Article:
Several years ago, I was asked to design and deliver a coach training program for employees of a large public sector organization. In the process I learned a big lesson about teaching ICF Coach Competencies and making them stick.
The overall mandate of the project was to align the training with the International Coach Federation Coach Core Competencies (ICF Competencies) to ensure that the resulting peer-to-peer coaching would be executed according to recognized professional industry ethics and standards.
The final 60-hour coach training program was implemented very successfully and the organization was the recipient of and ICF Prism Award.
So, what was the big lesson?
Reading the competencies is one thing. Most participants of any coach training program can do that. Understanding, recalling and implementing the ICF Coach Core Competencies? That’s another matter entirely.
Beginning with the end in mind, we worked hard to deconstruct the ICF competencies and teach them in bite-sized digestible pieces. There was lots of time for practice, feedback and evaluation. We did plenty of learning and behaviour testing as well. It worked!
Later on, in my mentor coaching work, I started to notice that although many coaches said they aligned their work with the ICF Coach Core Competencies, few could actually name them. They’d either never learned them in the first place, or they had forgotten them along the way.
That got me wondering…
How well do practicing coaches know the ICF Coach Core Competencies?
I resurrected one of the assessments, (the ICF Coach Core Competency Quickie Quiz) that we used in the 60 hour training program. I posted it on my website…and waited.
I didn’t have to wait long. The responses started pouring in almost immediately. As of this writing, 1,924 coaches have completed the quiz.
Here is a snapshot of the findings:
Most respondents were unfamiliar with the basic framework of the ICF Competencies. Specifically, the four core competency categories, which are: Setting the Foundation, Co-creating the Relationship, Communicating Effectively, Facilitating Learning and Results.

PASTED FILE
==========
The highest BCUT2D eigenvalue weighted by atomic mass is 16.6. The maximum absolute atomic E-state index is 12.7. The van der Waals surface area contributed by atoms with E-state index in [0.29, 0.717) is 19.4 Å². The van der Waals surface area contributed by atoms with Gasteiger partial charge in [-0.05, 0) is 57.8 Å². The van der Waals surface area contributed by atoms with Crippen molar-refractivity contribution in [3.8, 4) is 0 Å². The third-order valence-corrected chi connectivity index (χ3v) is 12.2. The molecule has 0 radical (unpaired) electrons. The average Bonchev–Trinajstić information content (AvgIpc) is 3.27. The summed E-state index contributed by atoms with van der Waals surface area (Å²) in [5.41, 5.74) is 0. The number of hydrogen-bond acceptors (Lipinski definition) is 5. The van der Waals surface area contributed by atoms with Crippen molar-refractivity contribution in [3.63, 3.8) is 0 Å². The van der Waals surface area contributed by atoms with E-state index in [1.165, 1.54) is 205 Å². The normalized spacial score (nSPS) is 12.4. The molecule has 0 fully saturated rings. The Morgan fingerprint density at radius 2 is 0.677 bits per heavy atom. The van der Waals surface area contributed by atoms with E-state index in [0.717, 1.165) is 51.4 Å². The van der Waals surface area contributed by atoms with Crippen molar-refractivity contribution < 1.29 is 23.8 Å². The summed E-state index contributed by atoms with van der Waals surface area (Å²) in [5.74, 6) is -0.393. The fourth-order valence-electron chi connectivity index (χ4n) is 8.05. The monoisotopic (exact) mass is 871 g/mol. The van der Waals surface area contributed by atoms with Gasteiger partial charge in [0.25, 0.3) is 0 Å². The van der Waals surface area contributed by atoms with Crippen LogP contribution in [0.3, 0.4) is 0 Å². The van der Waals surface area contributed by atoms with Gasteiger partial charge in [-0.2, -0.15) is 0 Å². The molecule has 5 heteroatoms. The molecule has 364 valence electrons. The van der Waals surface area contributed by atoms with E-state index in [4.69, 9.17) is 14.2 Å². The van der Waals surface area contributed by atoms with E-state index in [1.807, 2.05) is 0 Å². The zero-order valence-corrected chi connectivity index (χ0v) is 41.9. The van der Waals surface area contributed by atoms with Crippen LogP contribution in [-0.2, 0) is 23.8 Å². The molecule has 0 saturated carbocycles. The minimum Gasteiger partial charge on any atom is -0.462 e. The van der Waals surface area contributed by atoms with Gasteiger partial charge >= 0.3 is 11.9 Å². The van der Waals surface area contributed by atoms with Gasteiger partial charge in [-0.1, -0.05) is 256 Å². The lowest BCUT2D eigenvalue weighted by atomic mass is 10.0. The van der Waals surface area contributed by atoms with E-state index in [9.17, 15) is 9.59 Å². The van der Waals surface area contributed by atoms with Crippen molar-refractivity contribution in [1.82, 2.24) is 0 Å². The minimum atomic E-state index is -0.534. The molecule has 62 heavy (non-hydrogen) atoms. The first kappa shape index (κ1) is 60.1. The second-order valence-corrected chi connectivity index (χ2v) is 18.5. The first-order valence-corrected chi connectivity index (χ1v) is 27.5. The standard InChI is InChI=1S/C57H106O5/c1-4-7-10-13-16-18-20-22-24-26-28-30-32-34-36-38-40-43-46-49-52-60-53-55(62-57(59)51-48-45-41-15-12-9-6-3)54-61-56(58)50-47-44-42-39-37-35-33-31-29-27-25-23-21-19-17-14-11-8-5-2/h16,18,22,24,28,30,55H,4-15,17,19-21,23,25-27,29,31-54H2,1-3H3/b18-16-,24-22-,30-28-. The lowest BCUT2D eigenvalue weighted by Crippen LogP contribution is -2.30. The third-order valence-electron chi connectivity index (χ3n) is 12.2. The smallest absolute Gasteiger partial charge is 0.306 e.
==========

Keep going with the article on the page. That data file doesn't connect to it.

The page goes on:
Of those that answered incorrectly 70% gave an answer which was similar to the right answer, which suggests some familiarity. However, a total of 17.5% of the respondents gave an answer which was entirely incorrect, which suggests that they could not recall any knowledge of any of the categories.
85% of the answers to the questions relating coaching behaviours to competency categories were correct. This indicates that although the respondents were unfamiliar with exactly what the four categories were, they had good enough working knowledge of the categories themselves to identify what each of them represented.
95% of respondents correctly answered the question related to guidelines on confidentiality, as laid out in the ICF Code of Ethics. Respondents overwhelmingly recognised that conversations with coachees should be kept confidential, unless explicit permission has been given to share. Respondents are very familiar with the importance of ethical practice in their coaching.
So, how well do you know the competencies? You can take the quiz here.